As far as we know, humans are the only species on Earth whose members carry the knowledge of their own mortality. We all have the experience as a kid when it strikes us that everybody dies—including us. Of course, a six-year old isn’t usually debilitated by this knowledge. She takes it in, ponders for a second, and then gets back to life.
As we get older the “ponder” part of the process stretches out a bit and the undeniable fact of our own death starts to loom larger. Of course, I am speaking in generalities here. Not everyone lingers on thoughts of their own death—but certainly everyone is aware that, as Hank Williams sang, “no matter how I struggle and strive, I’ll never get out of this world alive.”
Some people react by buying a Miata or having an affair or drinking too much or getting a tattoo. Others suppress, suppress, suppress. Whatever it takes, you know? The utter annihilation of our very essence is kind of a big deal.
Not only do we know beyond a doubt that we will die, we also know that the people we love will all die, too. My wife will die. My daughter will die. My mom will die. A good friend and mentor did die recently. My father died, just last summer out of the blue. Everybody we know and love will one day cease to be. And we know it—even if we refuse to think much about it. Deep in our hearts we know it.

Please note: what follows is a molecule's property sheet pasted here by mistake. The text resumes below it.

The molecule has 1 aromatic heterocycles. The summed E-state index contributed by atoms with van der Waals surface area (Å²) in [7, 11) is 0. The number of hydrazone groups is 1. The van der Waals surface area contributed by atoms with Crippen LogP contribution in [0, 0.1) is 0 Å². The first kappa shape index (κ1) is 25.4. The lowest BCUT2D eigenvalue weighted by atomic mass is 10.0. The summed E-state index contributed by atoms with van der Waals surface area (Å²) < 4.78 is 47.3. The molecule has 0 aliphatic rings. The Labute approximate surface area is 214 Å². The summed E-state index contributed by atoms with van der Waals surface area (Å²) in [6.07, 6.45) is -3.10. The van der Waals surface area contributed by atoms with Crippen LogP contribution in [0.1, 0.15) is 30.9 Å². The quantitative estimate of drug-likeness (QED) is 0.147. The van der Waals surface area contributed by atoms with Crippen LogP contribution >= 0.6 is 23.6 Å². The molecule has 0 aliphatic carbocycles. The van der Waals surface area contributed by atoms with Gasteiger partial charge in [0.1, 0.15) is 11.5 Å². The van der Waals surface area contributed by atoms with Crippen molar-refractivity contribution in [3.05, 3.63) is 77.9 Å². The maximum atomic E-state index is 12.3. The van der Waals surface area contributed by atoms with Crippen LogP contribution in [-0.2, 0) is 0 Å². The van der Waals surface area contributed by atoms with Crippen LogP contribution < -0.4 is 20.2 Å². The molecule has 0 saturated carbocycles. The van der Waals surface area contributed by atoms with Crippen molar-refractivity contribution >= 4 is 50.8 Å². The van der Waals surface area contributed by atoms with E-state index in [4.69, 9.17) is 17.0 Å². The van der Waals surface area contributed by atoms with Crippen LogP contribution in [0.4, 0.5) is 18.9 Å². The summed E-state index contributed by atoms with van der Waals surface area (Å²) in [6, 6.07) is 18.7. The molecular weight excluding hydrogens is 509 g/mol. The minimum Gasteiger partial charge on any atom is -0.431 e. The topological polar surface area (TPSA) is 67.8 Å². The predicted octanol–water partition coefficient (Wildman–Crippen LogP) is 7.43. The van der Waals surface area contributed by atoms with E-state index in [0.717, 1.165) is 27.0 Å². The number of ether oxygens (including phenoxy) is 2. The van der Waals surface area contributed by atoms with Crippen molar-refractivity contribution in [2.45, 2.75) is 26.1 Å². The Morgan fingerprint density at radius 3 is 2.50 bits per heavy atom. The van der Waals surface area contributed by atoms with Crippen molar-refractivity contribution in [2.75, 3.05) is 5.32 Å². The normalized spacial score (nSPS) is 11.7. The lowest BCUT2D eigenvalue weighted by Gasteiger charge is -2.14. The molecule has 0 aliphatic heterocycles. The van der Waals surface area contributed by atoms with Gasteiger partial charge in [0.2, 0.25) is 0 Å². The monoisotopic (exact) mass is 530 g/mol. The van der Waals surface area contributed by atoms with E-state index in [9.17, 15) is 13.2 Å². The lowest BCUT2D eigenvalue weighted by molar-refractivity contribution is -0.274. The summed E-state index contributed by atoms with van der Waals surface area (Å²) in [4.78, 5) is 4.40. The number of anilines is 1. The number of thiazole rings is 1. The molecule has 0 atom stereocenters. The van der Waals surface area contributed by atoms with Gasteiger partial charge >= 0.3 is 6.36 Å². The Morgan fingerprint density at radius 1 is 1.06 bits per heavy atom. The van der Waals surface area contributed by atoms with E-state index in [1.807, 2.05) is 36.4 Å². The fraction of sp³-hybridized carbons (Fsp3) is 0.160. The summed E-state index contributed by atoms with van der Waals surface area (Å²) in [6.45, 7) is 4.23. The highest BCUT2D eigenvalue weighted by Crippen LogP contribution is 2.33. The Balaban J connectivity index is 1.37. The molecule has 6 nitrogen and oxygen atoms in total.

For me, (as I suspect for many), the rational course of action seems to be to acknowledge the fact of death, and then mostly live as if it were not true. As Isabel goes off to school in the morning I don’t want to constantly be thinking, “That might be the last time I see her,” because, you know, that is just morbid.
But for the past six years I have been having that very feeling about Erica way more than a person should. Erica is my wife of 19 years and in 2009 she started skydiving. I will say right up front that skydiving is a very safe sport. There are many activities that we all engage in that are far more dangerous, statistically—things like taking a shower, driving a car, or discussing politics at Thanksgiving. Worldwide, very few skydivers die each year—roughly sixty a year since 2004. In the United States, more people die from lightning strikes than from skydiving.